Don't Rock the Boat: A couple of meanings here. First, no core work. None. Any time the rest of the class is doing crunches, sit-ups, or boat pose, get on hands and knees and do spine strengthening exercises from prenatal or take child's pose (no pressure on belly). Additionally, no jumping. You won't want to jump, but you might be in a crazy yoga class where the instructor tells you to jump forwards and backwards or other silliness. No jumping.
Get Off Your Back: There are times when it is appropriate for you to lie on your back during pregnancy and times when it isn't. If you're not sure, stay off of your back. The end of class savasana is a delicious and important time during which your body is focused exclusively on healing. Don't skip this part, but do skip the back-lying variation. You can easily lie on your side and use blankets and blocks to support your knees and head and make you comfortable.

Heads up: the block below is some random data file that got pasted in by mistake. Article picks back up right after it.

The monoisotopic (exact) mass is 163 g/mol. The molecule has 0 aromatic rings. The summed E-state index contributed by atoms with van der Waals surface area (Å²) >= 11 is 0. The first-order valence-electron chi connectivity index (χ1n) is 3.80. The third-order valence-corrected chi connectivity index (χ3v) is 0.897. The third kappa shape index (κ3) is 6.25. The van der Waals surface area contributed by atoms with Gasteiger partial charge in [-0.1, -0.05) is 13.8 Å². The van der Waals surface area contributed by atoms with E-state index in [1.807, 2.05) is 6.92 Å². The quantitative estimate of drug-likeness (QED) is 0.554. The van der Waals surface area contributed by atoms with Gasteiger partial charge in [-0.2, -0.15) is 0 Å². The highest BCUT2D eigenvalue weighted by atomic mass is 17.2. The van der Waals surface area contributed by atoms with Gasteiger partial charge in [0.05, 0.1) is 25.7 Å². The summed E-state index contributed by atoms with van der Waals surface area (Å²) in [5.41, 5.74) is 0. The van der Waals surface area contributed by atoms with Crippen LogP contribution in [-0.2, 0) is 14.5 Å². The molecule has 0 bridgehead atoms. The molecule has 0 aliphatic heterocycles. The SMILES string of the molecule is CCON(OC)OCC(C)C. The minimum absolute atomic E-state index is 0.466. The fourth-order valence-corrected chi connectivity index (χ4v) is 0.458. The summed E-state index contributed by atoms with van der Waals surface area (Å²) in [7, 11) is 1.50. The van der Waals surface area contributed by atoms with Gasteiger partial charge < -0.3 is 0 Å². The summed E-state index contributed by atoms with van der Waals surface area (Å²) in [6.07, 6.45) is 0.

Each woman has the right to make her own decisions about what is best for her body during yoga, and this isn't a comprehensive list of everything a pregnant woman would want to avoid. When in doubt, I recommend choosing something from the vocabulary of prenatal yoga and substituting that for the unknown pose.
Finally, do not allow yourself to compete with others, particularly other pregnant women you see doing something I've recommended avoiding. Yoga is not a competitive sport and each mama is responsible only for her own choices. Don't let others make your choices for you!
I wrote this article for Marmapoints. It has some great suggestions for yoga teachers and students, if I do say so myself!
Image courtesy of Tratog/ FreeDigitalPhotos.net